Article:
We provide here a review of the closest approaches related to our proposal both in the context of RDF and relational databases. In the first setting, Hurtado et al. [4] propose a relaxation approach based on the inferences rules of RDFS. This approach leverages the subClassOf, subPropertyOf, domain and range relationships of RDFS to relax a SPARQL query. The end-user can choose the triples that must be relaxed in a query by using the RELAX clause. Huang et al. [5] use the same relaxation techniques based on RDFS entailment. To ensure quality of alternative answers, they leverage a semantic similarity measure based on concept statistics. Several optimization techniques are also proposed to obtain the top-k approximate answers efficiently. Elbassuoni et al. [9] show a process for finding similar values of a precise value needed for a query relaxation.

In our previous work [6], we have proposed a set of primitive relaxation operators and have shown how these operators can be integrated in SPARQL in a simple or combined way. Cali et al. [7] have also extended a fragment of this language with query approximation and relaxation operators. As an alternative to query relaxation, query auto-completion techniques check the data during query formulation to avoid empty answers (e.g., [15]). It is worth noticing that none of the above approaches has considered the issue related to the causes of an RDF query failure and thus the issue of MFS computation. In our recent work [11], we have addressed this issue but only for providing users with some explanation about this failure.

As for relational databases, many approaches have been proposed for query relaxation (see Bosc et al. [16] for an overview). In particular, Godfrey [12] has defined the algorithmic complexity of the problem of identifying the MFSs of failing relational queries and developed the ISHMAEL algorithm for retrieving them. Jannach [17] studied the concept of MFS in the recommendation system setting. The MFSs computed are used to relax the query at hand by removing some parts of the query. Bosc et al. [16] and Pivert et al. [18] extended Godfrey’s approach to the fuzzy queries context. In [16], to speed up the relaxation process, the authors attempt to leverage the MFSs when relaxing the failing query. Unfortunately, this approach does not work in all situations (e.g., when the set of MFSs of the relaxed query is not subsumed by the one of the original query).

As it can be seen, the MFS paradigm has never been used to guide the relaxation process in the context of RDF. To the best of our knowledge, this is the first attempt towards an MFS-driven relaxation of RDF queries.

7 Conclusion and Perspectives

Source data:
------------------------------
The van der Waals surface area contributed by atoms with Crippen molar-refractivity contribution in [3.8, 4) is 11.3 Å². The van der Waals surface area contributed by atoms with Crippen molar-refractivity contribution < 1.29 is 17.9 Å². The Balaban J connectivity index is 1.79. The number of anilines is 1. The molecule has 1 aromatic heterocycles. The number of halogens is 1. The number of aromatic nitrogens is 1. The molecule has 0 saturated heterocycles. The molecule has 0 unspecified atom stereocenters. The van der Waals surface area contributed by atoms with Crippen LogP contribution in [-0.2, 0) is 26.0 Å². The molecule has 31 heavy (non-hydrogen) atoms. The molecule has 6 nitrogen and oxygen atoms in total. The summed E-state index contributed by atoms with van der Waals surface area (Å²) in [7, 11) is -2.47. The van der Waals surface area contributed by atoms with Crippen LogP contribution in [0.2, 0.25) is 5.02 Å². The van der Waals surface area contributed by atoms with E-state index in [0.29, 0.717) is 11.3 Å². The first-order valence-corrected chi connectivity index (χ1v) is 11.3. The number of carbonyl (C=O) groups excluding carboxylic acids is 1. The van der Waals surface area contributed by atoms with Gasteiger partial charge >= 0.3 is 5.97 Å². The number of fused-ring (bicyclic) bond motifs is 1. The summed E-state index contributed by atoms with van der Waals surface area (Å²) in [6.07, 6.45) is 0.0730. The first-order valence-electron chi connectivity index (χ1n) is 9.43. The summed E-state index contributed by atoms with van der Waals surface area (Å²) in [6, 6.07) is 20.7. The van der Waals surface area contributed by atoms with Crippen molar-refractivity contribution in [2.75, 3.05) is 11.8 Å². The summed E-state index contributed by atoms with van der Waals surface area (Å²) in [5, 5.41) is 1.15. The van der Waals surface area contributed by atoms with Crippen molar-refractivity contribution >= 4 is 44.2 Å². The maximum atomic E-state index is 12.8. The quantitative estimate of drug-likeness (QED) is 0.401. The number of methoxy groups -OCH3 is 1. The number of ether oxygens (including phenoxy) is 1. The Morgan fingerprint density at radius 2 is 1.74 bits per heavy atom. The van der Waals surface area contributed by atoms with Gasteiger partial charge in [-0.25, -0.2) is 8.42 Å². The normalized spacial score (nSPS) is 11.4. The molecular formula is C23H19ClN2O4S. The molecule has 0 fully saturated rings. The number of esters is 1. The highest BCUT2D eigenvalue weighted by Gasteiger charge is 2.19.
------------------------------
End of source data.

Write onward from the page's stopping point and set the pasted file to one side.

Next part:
In this paper, we have proposed three strategies to relax an RDF query. Their originalities is that they use different levels of information about the FCs of the initial query and its relaxed queries. In the first strategy, named MBS, only the FCs of the initial query are used to prune from the search space all the relaxed queries that include FCs. The second strategy named O-MBS extends the previous one by searching the FCs that remain in the relaxed query. In this strategy, all the FCs of a relaxed query are not necessarily discovered. Our last strategy named F-MBS fills this gap by using an optimized version of a previous work algorithm to find the FCs of the relaxed queries.

We have run several experiments on the LUBM benchmark with two triplestores to compare these strategies with a state-of-the-art strategy, which consists in executing the relaxed queries in their ranking order. In these experiments, our best strategy O-MBS outperforms it by more than a factor of 2. O-MBS is a good compromise between MBS, which often does not use enough information about the FCs, and F-MBS which uses too much information about them.

This paper opens many perspectives. As our approach is defined for conjunctive RDF queries, we plan to extend it to support other SPARQL queries. Studying the relevance of our strategies when they are applied on other query relaxation models that use different relaxation operators is another perspective. As our strategies gather a lot of information about the failure of many queries, we intend to design an interactive approach based on our strategies. Finally, we plan to investigate whether the FCs of a query could be used in conjunction with other cooperative techniques that aim at handling the empty-answer problem.


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    The proposed relaxation graph is not equivalent to the one proposed in [5]. Indeed, an edge between two queries \(Q_1\) and \(Q_2\) does not necessarily mean \(Q_1 \preceq Q_2\). This property simplifies the computation of the children of a node in the graph.

  2. 2.

    For readability, we shorten URIs and omit namespaces.


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Copyright information

© Springer International Publishing Switzerland 2016

Authors and Affiliations

  1. 1.LIAS/ISAE-ENSMAUniversity of PoitiersFuturoscope CedexFrance